Hike & Camp Responsibly in BC
BC just announced it is now reopening several provincial and marine parks, much to the delight of nature lovers. But there will be several guidelines in place to ensure people remain safe while outside.
And starting June 1st, BC Parks is also planning to reopen most provincial campgrounds and other back-country camping spots.
If you’re sick, stay home
Anyone with cold or flu like symptoms is advised to stay home (no matter how minor the symptoms may be).
Physical distancing is one of the best ways to stop the spread of the coronavirus and generally, this can be an easy rule to follow if hikers make sure not to get close to other groups when hitting the trails.
Hikers should be able to maintain a minimum of six feet away from other groups and if they can’t—they should choose a different trail. An easy way to gauge how many people are at a specific park is to check out how full the parking lot at the trailhead is.
When select campgrounds open back up, there will also be a number of changes to promote physical distancing. For example, there will be additional spacing between campsites and limitations on the number of guests allowed in each of the campgrounds.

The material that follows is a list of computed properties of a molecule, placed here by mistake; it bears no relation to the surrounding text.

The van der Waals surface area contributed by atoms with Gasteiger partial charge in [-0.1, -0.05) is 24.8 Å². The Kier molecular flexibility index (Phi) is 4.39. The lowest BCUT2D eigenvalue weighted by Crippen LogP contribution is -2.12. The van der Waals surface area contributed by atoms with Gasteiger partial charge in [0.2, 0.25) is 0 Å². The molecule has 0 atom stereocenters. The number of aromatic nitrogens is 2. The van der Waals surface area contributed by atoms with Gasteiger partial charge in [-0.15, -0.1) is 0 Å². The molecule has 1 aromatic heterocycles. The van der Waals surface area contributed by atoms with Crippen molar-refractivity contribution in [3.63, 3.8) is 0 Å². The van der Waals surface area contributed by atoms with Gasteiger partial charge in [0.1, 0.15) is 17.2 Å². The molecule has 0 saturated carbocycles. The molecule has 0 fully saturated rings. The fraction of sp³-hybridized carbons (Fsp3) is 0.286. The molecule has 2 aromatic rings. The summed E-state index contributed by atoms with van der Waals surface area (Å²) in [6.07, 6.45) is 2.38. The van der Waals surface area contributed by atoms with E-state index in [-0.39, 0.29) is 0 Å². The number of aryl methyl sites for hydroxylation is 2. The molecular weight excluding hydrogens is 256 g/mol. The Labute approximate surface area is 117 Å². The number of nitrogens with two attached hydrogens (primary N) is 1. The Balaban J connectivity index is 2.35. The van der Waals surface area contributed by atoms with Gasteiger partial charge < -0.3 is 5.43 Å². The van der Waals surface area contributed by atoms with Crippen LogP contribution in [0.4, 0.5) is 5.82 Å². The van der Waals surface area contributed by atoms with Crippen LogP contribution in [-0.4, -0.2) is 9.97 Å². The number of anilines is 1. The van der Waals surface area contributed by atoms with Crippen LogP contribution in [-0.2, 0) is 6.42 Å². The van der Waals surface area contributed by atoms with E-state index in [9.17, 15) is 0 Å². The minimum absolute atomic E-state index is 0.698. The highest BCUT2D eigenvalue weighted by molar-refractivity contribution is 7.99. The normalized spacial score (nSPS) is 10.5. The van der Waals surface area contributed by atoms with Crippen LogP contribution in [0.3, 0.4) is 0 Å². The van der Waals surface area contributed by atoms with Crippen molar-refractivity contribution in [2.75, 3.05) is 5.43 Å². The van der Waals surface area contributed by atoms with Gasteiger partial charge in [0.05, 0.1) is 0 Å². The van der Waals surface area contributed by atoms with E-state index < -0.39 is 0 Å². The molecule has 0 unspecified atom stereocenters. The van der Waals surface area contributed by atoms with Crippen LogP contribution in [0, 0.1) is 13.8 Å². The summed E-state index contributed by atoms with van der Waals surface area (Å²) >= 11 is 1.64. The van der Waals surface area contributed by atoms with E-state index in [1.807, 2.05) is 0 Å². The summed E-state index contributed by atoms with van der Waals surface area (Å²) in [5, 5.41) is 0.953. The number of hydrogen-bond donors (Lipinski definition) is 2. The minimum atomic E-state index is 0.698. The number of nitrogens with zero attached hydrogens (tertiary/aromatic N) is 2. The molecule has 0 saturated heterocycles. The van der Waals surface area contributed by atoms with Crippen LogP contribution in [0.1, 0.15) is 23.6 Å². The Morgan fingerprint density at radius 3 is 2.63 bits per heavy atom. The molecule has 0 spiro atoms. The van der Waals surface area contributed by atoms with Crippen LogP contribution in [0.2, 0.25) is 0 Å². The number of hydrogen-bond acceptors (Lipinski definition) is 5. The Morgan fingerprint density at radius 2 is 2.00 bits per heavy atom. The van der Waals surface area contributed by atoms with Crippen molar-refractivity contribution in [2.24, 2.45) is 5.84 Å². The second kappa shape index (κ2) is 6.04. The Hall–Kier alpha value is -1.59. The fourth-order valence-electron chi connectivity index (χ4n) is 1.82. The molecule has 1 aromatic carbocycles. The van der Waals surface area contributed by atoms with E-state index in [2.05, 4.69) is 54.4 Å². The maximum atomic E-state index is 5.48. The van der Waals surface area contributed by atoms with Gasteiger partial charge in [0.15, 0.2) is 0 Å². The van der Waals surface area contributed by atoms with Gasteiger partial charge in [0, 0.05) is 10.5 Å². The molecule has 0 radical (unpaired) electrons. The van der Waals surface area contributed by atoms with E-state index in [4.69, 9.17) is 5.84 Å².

Some communal facilities will reopen but they will be enforcing enhanced cleaning protocols. While other campgrounds that require visitors to use shared facilities will remain closed.
Stick with close friends & family
Local health officials are still advising that people stick to just a small group of people that they already spend the majority of their time with.
Passing on trails
While it may seem like the risk of transmission is low when you’re quickly passing by someone—it’s imperative to not crowd other hikers and make sure they have enough space.
Communication is key. If you’d like to pass someone on a trail, just let them know and safely do so (while allowing for as much space as possible).
Wear a mask
Wearing a mask or another face covering is definitely a good idea whenever you’re out and about. And the same can be said for when you’re exploring the trails and potentially coming into contact with someone else.
While covering your nose and mouth doesn’t replace physical distancing—it’s another measure to help keep everyone safe.
Take the trail less-traveled
Do some research before heading out on your adventure. Find spots that are lesser-known and likely to be less populated. If you find a hike is too crowded, find another one or attempt it on another day.
Bring hand sanitizer
If it isn’t already—this should become a daily habit. Along with the usual supplies you’d bring along to stay safe on the trails, don’t forget to pack the sanitizer. Make sure to use it if you’ve touched any railings at lookout areas along your trail and before eating any snacks.
Respect trail & campground closures
If a particular trail or campsite is still closed to the public—respect the rules and find another spot to enjoy the wilderness safely.
For a full list of popular hiking trails and parks now open, check out Vancouver Trails.